3. Developers love to share their amazing sense of humor.

  4. Ladies Learning Code is also a not-for-profit organization dedicated to being a resource for women and youth aspiring to be programmers.

  5. And challenges like Obfuscated C enable them to build the ridiculous.

  6. There are helpful question and answer sites for developers: Stack Overflow sees over 50 million developers each month.

  7. Which has led to the entire Stack Exchange network, spanning all disciplines.

  8. The open-source model, reliant on its community, is working and lashing out at capital gain.

  9. Online games like World of Warcraft have drawn over 5.5 million players together.

  10. And those same games can outlive their corporative life, supported by their fanbase.

  11. Professional community LinkedIn has over 467 million users.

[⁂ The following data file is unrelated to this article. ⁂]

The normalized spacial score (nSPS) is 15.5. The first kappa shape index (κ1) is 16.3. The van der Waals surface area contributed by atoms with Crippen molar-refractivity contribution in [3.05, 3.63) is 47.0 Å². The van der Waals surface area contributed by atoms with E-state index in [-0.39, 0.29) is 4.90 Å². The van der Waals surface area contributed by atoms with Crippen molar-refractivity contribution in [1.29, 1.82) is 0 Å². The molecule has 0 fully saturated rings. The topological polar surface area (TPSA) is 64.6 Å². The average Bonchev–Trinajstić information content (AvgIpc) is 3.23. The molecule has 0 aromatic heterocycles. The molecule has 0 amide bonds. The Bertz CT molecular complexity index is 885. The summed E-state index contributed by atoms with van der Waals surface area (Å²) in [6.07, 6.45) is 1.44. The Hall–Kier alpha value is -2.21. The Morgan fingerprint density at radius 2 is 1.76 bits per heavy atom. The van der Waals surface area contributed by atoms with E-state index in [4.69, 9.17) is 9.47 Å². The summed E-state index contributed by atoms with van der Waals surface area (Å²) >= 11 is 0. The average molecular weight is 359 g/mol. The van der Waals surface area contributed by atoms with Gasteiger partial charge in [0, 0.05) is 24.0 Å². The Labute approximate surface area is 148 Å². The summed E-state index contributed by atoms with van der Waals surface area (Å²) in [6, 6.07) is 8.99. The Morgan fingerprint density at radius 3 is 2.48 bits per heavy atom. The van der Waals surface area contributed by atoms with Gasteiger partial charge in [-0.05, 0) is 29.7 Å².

12. Some communities like Hacker Paradise also help different programmers be productive no matter where they are in the world.

  13. YouTube has no shortage of user-driven content, consumed by millions of users.

  14. Social media sites like Facebook aren’t disappearing anytime soon, offering everyone the ability to stay constantly connected.

  15. Digital communities like Meetup and Couchsurfing encourage the formation of real-world connections and communities.

  16. We’ve developed our own Okta DevForum to those of you building programs on the Okta Platform.
     

6. ...with lots of popular hackathons, challenges, and resources

  1. Annual global challenges like Advent of Code connect developers to work on elegant solutions.

  2. Topcoder enables competition, collaboration, and learning.

  3. Google hosts Code Jam and the Distributed Code Jam World Finals.

  4. AngelHack is a female-owned, female-majority company, and one of the world’s largest and most diverse global hacker communities.

  5. Meanwhile, the Space Apps Challenge claims the title for the world’s largest hackathon.

  6. Sites like code eval allow direct competition against others to win jobs and deals.

  7. Even the banking industry (BNP Paribas) hosts a yearly global hackathon.

  8. Hackathons can have specific causes, like HackThePlanet’s environmentalism.

  9. GlobalHack focuses on events in the community and getting kids excited about programming.